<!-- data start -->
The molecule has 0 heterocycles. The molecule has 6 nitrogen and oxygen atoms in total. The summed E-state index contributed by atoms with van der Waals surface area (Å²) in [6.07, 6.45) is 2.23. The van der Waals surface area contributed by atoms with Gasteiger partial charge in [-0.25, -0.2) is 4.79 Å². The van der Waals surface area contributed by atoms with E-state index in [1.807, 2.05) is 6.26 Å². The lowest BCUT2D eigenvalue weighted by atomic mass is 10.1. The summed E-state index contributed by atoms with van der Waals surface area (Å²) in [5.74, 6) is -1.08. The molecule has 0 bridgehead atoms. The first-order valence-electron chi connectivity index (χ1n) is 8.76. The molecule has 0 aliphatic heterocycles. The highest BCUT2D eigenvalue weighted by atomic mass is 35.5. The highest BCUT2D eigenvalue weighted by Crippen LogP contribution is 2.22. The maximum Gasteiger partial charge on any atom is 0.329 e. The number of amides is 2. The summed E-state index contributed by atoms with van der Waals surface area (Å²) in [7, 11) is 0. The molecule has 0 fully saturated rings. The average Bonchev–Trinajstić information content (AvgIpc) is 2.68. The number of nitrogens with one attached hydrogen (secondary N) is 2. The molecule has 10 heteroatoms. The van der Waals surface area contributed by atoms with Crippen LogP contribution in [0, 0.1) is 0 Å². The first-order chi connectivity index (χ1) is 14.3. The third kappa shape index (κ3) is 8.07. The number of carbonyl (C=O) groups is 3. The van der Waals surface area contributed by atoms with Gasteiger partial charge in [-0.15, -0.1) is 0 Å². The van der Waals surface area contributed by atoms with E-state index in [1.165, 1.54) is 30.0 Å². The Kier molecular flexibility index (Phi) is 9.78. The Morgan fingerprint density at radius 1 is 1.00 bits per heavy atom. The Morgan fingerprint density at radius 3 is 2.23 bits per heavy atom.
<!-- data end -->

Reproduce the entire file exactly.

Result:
The molecule has 0 heterocycles. The molecule has 6 nitrogen and oxygen atoms in total. The summed E-state index contributed by atoms with van der Waals surface area (Å²) in [6.07, 6.45) is 2.23. The van der Waals surface area contributed by atoms with Gasteiger partial charge in [-0.25, -0.2) is 4.79 Å². The van der Waals surface area contributed by atoms with E-state index in [1.807, 2.05) is 6.26 Å². The lowest BCUT2D eigenvalue weighted by atomic mass is 10.1. The summed E-state index contributed by atoms with van der Waals surface area (Å²) in [5.74, 6) is -1.08. The molecule has 0 bridgehead atoms. The first-order valence-electron chi connectivity index (χ1n) is 8.76. The molecule has 0 aliphatic heterocycles. The highest BCUT2D eigenvalue weighted by atomic mass is 35.5. The highest BCUT2D eigenvalue weighted by Crippen LogP contribution is 2.22. The maximum Gasteiger partial charge on any atom is 0.329 e. The number of amides is 2. The summed E-state index contributed by atoms with van der Waals surface area (Å²) in [7, 11) is 0. The molecule has 0 fully saturated rings. The average Bonchev–Trinajstić information content (AvgIpc) is 2.68. The number of nitrogens with one attached hydrogen (secondary N) is 2. The molecule has 10 heteroatoms. The van der Waals surface area contributed by atoms with Crippen LogP contribution in [0, 0.1) is 0 Å². The first-order chi connectivity index (χ1) is 14.3. The third kappa shape index (κ3) is 8.07. The number of carbonyl (C=O) groups is 3. The van der Waals surface area contributed by atoms with Gasteiger partial charge in [-0.15, -0.1) is 0 Å². The van der Waals surface area contributed by atoms with E-state index in [1.165, 1.54) is 30.0 Å². The Kier molecular flexibility index (Phi) is 9.78. The Morgan fingerprint density at radius 1 is 1.00 bits per heavy atom. The Morgan fingerprint density at radius 3 is 2.23 bits per heavy atom.